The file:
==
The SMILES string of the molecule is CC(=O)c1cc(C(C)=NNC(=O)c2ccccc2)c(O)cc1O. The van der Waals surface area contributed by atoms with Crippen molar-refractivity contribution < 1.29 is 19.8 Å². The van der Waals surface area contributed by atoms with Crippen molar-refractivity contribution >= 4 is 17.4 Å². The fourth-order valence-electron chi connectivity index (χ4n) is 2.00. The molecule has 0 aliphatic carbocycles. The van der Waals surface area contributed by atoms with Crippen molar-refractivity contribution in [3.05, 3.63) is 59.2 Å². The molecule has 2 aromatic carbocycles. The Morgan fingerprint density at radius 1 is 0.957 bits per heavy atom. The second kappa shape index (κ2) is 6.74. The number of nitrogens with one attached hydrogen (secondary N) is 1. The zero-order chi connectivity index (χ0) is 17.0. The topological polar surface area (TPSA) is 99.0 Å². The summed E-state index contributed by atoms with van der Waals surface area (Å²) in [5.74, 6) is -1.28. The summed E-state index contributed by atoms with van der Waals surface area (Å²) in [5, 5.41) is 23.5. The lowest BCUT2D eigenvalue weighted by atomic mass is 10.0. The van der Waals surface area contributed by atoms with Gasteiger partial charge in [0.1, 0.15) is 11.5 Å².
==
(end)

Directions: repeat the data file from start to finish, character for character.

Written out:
The SMILES string of the molecule is CC(=O)c1cc(C(C)=NNC(=O)c2ccccc2)c(O)cc1O. The van der Waals surface area contributed by atoms with Crippen molar-refractivity contribution < 1.29 is 19.8 Å². The van der Waals surface area contributed by atoms with Crippen molar-refractivity contribution >= 4 is 17.4 Å². The fourth-order valence-electron chi connectivity index (χ4n) is 2.00. The molecule has 0 aliphatic carbocycles. The van der Waals surface area contributed by atoms with Crippen molar-refractivity contribution in [3.05, 3.63) is 59.2 Å². The molecule has 2 aromatic carbocycles. The Morgan fingerprint density at radius 1 is 0.957 bits per heavy atom. The second kappa shape index (κ2) is 6.74. The number of nitrogens with one attached hydrogen (secondary N) is 1. The zero-order chi connectivity index (χ0) is 17.0. The topological polar surface area (TPSA) is 99.0 Å². The summed E-state index contributed by atoms with van der Waals surface area (Å²) in [5.74, 6) is -1.28. The summed E-state index contributed by atoms with van der Waals surface area (Å²) in [5, 5.41) is 23.5. The lowest BCUT2D eigenvalue weighted by atomic mass is 10.0. The van der Waals surface area contributed by atoms with Gasteiger partial charge in [0.1, 0.15) is 11.5 Å².